Oracle's apps are neither rules-based or batch-oriented; new insights, content, offers, and actions are generated click by click during each individual interaction. To avoid a black box approach, Oracle says the apps will include supervisory controls that will enable business users (not just data scientists) to tune and weight the priorities behind automated insights, offers, and recommendations.
Oracle AI apps are, indeed, separate apps, but they will be tethered to and integrated with existing Oracle app clouds. The company's public roadmap conservatively lists six apps: Adaptive Intelligent Offers and Adaptive Intelligent Actions on the Oracle CX Cloud; AI Candidate Experience on the HCM Cloud; AI Planning and Bidding on the Supply Chain Management Cloud; and AI Discounts on the ERP Cloud. It's a shorter list of apps but a broad set of domains (well beyond the Salesforce CRM focus), and it will surely lead to many more apps.
Oracle is also being conservative about release dates, with the public statements saying the release will be "within the next 12 to 18 months". In one-on-one briefings, executives said the CX apps are likely to show up by the end of 2016, with more apps to follow by the middle of 2017.
The key asset behind Adaptive Intelligent Apps is the Web-scale data of the Oracle Data Cloud (ODC). Built on the acquisitions of BlueKai, DataLogix, AddThis and Crosswise, ODC has (anonymized but addressable) profiles on billions of consumers ("more than Facebook", said Oracle CTO Larry Ellison at Oracle Open World). ODC also recently added at business-to-business trove of 400 million B2B people profiles and 100 million US businesses. Oracle has a deep analytical understanding of this data from a marketing perspective, so the CX apps (AI Offers and AI Actions) will come first. Oracle also has massive cloud investments, including 19 global data centers, and Ellison is highlighting what it describes as its Amazon-busting, newly competitive Infrastructure-as-a-Service (IaaS) offerings here at Oracle Open World.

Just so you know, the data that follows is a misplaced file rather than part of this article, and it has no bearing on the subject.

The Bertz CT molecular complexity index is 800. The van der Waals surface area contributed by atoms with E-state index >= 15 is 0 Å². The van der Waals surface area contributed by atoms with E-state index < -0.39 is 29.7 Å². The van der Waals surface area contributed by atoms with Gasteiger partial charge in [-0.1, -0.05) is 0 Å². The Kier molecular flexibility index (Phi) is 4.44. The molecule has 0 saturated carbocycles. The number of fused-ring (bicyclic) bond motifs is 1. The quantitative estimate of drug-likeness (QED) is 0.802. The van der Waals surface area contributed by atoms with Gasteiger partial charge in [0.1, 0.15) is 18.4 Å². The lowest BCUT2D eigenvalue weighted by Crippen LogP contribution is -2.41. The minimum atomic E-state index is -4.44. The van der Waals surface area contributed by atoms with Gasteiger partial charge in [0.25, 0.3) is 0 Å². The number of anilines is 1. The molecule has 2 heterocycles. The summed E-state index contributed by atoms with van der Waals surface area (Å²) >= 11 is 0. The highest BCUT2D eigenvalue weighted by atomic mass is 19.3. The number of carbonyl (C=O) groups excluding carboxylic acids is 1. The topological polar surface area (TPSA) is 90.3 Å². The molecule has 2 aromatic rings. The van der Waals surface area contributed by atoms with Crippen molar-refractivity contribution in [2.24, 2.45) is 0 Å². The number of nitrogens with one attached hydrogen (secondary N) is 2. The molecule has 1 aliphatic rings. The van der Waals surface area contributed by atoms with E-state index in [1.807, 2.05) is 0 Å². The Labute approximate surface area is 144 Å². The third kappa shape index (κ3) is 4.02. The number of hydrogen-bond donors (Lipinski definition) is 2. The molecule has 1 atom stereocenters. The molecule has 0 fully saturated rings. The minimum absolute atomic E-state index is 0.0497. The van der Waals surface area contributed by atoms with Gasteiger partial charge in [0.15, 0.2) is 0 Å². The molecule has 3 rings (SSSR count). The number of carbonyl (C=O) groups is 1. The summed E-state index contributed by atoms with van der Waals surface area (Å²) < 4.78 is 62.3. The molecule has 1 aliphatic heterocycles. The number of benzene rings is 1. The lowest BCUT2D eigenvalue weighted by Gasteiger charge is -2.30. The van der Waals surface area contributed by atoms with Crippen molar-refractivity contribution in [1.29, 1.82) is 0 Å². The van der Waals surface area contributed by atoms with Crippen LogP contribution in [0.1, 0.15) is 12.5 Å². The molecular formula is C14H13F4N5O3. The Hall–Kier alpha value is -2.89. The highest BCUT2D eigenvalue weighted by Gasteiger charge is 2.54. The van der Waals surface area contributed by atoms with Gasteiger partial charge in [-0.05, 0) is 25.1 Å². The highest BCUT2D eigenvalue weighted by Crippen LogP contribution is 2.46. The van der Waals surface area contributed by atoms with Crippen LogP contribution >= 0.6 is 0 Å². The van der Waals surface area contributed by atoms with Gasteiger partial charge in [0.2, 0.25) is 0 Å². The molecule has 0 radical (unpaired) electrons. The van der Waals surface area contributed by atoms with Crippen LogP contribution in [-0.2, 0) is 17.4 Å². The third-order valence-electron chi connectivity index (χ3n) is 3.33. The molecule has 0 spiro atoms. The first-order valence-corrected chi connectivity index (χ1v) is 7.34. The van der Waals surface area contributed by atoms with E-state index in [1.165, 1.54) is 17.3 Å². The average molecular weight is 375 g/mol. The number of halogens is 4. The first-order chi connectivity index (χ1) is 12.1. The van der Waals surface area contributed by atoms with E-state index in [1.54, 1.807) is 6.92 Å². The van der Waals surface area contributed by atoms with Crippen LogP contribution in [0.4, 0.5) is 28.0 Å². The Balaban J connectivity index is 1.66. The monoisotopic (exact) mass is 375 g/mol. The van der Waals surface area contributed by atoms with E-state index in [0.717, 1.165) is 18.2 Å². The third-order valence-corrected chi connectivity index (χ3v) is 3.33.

MyPOV On Einstein and Adaptive Intelligent Apps
Salesforce currently has the edge on time, delivering more AI capabilities sooner. It also appears to have the edge, for now, in machine learning and AI expertise. Oracle is circumspect about its assets and expertise in these areas, alluding to open-source machine learning IP and data scientists from DataLogix, Oracle Labs, and application domains including advertising, real-time trading systems, and predictive modeling. It says it's working on ensemble modeling approaches that are more practical than deep neural nets.
This is going to be a marathon, not a sprint. As Salesforce has shown, expertise can be hired or acquired whereas compute capacity and, most particularly, data -- where Oracle has a big edge -- are expensive and hard to amass. Oracle Data Cloud has more than 1,500 data-supplier partners, relationships that BlueKai and DataLogix spent years cultivating. Oracle also has the edge and cost advantage on compute capacity, whereas Salesforce will have to rent from Amazon. In short, I see Salesforce as the first mover, but Oracle has significant long-term advantages.
For now, customers should keep their eyes on which features and apps are going to be free and which will be extra-cost add ons. Expect each vendor to add some easy automations and recommendations for free while charging for sophisticated capabilities. Where a vendor is playing catch up in the market, it might sweeten the deal with free AI features. If the product is dominant or entrenched, expect to pay extra for the magical time-saving and business-boosting capabilities.